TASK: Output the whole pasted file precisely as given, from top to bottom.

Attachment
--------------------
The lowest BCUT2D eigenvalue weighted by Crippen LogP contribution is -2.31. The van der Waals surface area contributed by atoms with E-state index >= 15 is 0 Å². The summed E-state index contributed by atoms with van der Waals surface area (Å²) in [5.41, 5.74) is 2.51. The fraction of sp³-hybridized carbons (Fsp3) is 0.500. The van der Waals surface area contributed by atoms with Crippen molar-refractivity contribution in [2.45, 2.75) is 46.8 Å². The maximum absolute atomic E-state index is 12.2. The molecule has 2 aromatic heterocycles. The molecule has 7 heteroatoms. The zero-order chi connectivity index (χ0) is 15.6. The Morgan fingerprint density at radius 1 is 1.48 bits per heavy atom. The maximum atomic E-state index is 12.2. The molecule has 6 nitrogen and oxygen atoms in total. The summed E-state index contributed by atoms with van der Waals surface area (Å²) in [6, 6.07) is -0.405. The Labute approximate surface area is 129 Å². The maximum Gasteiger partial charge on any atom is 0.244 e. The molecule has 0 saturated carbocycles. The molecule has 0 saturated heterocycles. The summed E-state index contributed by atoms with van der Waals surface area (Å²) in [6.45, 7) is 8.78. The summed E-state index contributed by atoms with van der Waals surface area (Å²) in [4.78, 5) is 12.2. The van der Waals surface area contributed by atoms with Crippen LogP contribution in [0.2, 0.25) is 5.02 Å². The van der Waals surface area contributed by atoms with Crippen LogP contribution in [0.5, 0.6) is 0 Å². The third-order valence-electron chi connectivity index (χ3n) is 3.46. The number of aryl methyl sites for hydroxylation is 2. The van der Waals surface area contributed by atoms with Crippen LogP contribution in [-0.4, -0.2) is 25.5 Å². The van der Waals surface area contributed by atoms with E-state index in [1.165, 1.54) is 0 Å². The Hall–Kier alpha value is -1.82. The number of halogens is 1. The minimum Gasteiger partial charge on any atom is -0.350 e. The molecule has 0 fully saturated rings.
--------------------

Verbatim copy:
The lowest BCUT2D eigenvalue weighted by Crippen LogP contribution is -2.31. The van der Waals surface area contributed by atoms with E-state index >= 15 is 0 Å². The summed E-state index contributed by atoms with van der Waals surface area (Å²) in [5.41, 5.74) is 2.51. The fraction of sp³-hybridized carbons (Fsp3) is 0.500. The van der Waals surface area contributed by atoms with Crippen molar-refractivity contribution in [2.45, 2.75) is 46.8 Å². The maximum absolute atomic E-state index is 12.2. The molecule has 2 aromatic heterocycles. The molecule has 7 heteroatoms. The zero-order chi connectivity index (χ0) is 15.6. The Morgan fingerprint density at radius 1 is 1.48 bits per heavy atom. The maximum atomic E-state index is 12.2. The molecule has 6 nitrogen and oxygen atoms in total. The summed E-state index contributed by atoms with van der Waals surface area (Å²) in [6, 6.07) is -0.405. The Labute approximate surface area is 129 Å². The maximum Gasteiger partial charge on any atom is 0.244 e. The molecule has 0 saturated carbocycles. The molecule has 0 saturated heterocycles. The summed E-state index contributed by atoms with van der Waals surface area (Å²) in [6.45, 7) is 8.78. The summed E-state index contributed by atoms with van der Waals surface area (Å²) in [4.78, 5) is 12.2. The van der Waals surface area contributed by atoms with Crippen LogP contribution in [0.2, 0.25) is 5.02 Å². The van der Waals surface area contributed by atoms with Crippen LogP contribution in [0.5, 0.6) is 0 Å². The third-order valence-electron chi connectivity index (χ3n) is 3.46. The number of aryl methyl sites for hydroxylation is 2. The van der Waals surface area contributed by atoms with Crippen LogP contribution in [-0.4, -0.2) is 25.5 Å². The van der Waals surface area contributed by atoms with E-state index in [1.165, 1.54) is 0 Å². The Hall–Kier alpha value is -1.82. The number of halogens is 1. The minimum Gasteiger partial charge on any atom is -0.350 e. The molecule has 0 fully saturated rings.